5. 5. Behaviour shaped by technology Born between 1980 and 1994, Generation Y or‘Millennials’have primarily been influenced by the onset of the internet. The technological revolution has shaped GenerationY’s formative years. The PC rapidly went from being a strange device seen at a few forward-thinking schools, to an indispensable item found in every home and office. And its indispensability was largely down to the onset of the internet. At the same time, mobile phones grew in popularity while shrinking in size, and the economy boomed once more – benefiting from new technology and‘silicon’economics. 9/11, Climate change and always being connected For GenerationY, 9/11 and the Iraq War have had a profound impact on their political worldview, and more recently, the recession has and will continue to affect their attitude towards career and money. Climate change has also become a key feature of Generation Y’s consciousness. But perhaps even more significantly, this generation, as well as the generation that follows it, are defined by the emergence of mobile technology and social media. GenerationY is always connected. How they work Ambitious, people- oriented and creative GenerationY are 32% more ambitious than Baby Boomers. This is significant, although it must be acknowledged that ambition, to some degree, is likely to decrease with age. But GenerationY are also far more people- oriented than Boomers, and to some extent, more capable of abstract thinking. GenerationY men are also particularly relaxed – a trait that’s also conducive to creativity and innovation. They are not, however, natural leaders like Boomers, but nor are they work-shy as is too often assumed. GenerationY are often very willing to work long hours, or in many cases, work for free to increase their employability. Some have termed this generation‘Generation I’because of the growth of internships in recent history.Youth unemployment is an international dilemma, and one that’s having a profound impact on their outlook. Career is not a ladder – it’s a scramble net For GenerationY, a career doesn’t necessarily go upwards, and it definitely isn’t something attached to one company. It’s better described as a net – and sometimes, movements are sideways as well as vertical. 50% have spent less than 3 years with a company –‘with’being the operative word, because this generation doesn’t see themselves as working‘for’a company. Inevitably, they love flexibility and freedom. And the conventions of the traditional workplace are alien to them – for GenerationY, the line between socialising and work is blurred. GENERATION Y www.austinbenn.co.uk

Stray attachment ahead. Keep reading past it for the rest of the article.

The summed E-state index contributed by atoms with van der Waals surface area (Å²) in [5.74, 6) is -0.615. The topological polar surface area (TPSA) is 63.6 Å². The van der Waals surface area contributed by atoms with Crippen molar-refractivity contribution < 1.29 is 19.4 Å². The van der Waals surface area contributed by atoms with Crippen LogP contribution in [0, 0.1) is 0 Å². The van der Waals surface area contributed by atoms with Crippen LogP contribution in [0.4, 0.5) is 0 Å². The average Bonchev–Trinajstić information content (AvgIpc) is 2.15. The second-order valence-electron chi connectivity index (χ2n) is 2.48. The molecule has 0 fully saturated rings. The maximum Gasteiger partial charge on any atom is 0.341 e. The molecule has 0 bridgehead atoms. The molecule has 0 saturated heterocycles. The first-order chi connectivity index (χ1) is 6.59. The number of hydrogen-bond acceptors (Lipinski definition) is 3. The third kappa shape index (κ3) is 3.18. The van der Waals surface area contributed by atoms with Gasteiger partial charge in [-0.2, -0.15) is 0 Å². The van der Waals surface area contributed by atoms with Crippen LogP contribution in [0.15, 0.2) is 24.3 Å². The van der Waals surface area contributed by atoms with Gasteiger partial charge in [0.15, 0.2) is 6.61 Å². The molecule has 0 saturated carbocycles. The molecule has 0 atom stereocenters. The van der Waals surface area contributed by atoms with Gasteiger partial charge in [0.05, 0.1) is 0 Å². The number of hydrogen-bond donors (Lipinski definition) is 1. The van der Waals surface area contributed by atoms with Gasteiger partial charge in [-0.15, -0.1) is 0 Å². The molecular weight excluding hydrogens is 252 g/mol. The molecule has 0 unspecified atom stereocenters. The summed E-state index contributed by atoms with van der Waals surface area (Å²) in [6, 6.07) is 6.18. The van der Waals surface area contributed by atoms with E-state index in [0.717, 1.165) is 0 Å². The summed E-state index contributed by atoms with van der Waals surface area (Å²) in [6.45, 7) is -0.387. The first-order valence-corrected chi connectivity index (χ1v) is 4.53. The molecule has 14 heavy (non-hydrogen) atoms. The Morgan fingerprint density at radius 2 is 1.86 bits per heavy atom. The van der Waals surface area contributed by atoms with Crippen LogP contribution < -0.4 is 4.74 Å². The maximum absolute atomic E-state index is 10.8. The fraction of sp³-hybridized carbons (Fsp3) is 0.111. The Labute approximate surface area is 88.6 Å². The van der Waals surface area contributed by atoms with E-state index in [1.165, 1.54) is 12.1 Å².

6. 6. Generation Y are lazy, whinging, entitled know-it-alls Well, at least that’s what plenty of Boomers and Gen Xers think. Search for articles about Generation Y and you’ll find lots about how they want everything, but aren’t prepared to work for it. Firstly, not all Boomers think this. And secondly, plenty of research suggests this is untrue and unfair. But that doesn’t matter. The point is simple and vital: some of the older people in your office think this about the younger people in your office. Baby Boomers and Generation X are not engaged Research by Gallup suggests that in America, the small percentage of Veterans left in the workforce are the most engaged, followed by Generation Y – even though the vast majority (88%) of the US workforce consists of Boomers and Generation X. The trends are similar in the UK – these generations are just not buying in to what their employers are doing. Generation X are too often ignored So much research around this subject compares Boomers and Generation Y. That’s because it creates an easier, clearer narrative – they’re distinctly different and they often conflict. In the middle, like the atypical middle child, Generation X gets ignored and forgotten, and quietly goes about their business. However, who are the next (and in many cases, current) leaders of your business? Generation X. They need your attention too. Structure versus flexibility Despite the fact that Boomers are increasingly eager to develop a better work/life balance, they’re still influenced by the more structured work pattern they grew up within. So, inevitably, some Boomers are confused and even frustrated by Generation X and Y’s need for more flexibility. They still value being at your desk at 9, and they don’t necessarily think Skype is a reasonable substitute for attending a meeting, or that being told you have to work late at short notice is such a bad thing. Generation Y don’t like, or understand, hierarchy The structure of traditional businesses means little to the youngest people at your company. Think about‘silicon’businesses like Apple or Google – famously their offices are huge open-plan rooms where directors sit alongside administrators. People, and ideas, collide. For many of today’s businesses a traditional hierarchy and structure remains, and that hierarchy continues to be physical too – the people at the top separate to the people at the bottom. And this isn’t only a problem for Generation Y. Remember than Gen Xers aren’t particularly trusting of the businesses they work for, and that uncertainty is only exacerbated when they’re isolated from decision-makers and leaders. Generation Y are more familiar with new technology It’s all too easy to over-generalise when it comes to the subject of technology, but it is undeniably a potential source of conflict. The fact is, though some Boomers embrace new technology, some don’t. For Generation Y, technology isn’t something to be embraced – it’s a part of their very nature. Their lives have been underpinned by constant, rapid and far-reaching technological change. It’s completely normal to them. When new technology is employed at your business, some Boomers and Gen Xers will be concerned that it favours Generation Y, and that could cause problems. SOME OF THE PROBLEMS www.austinbenn.co.uk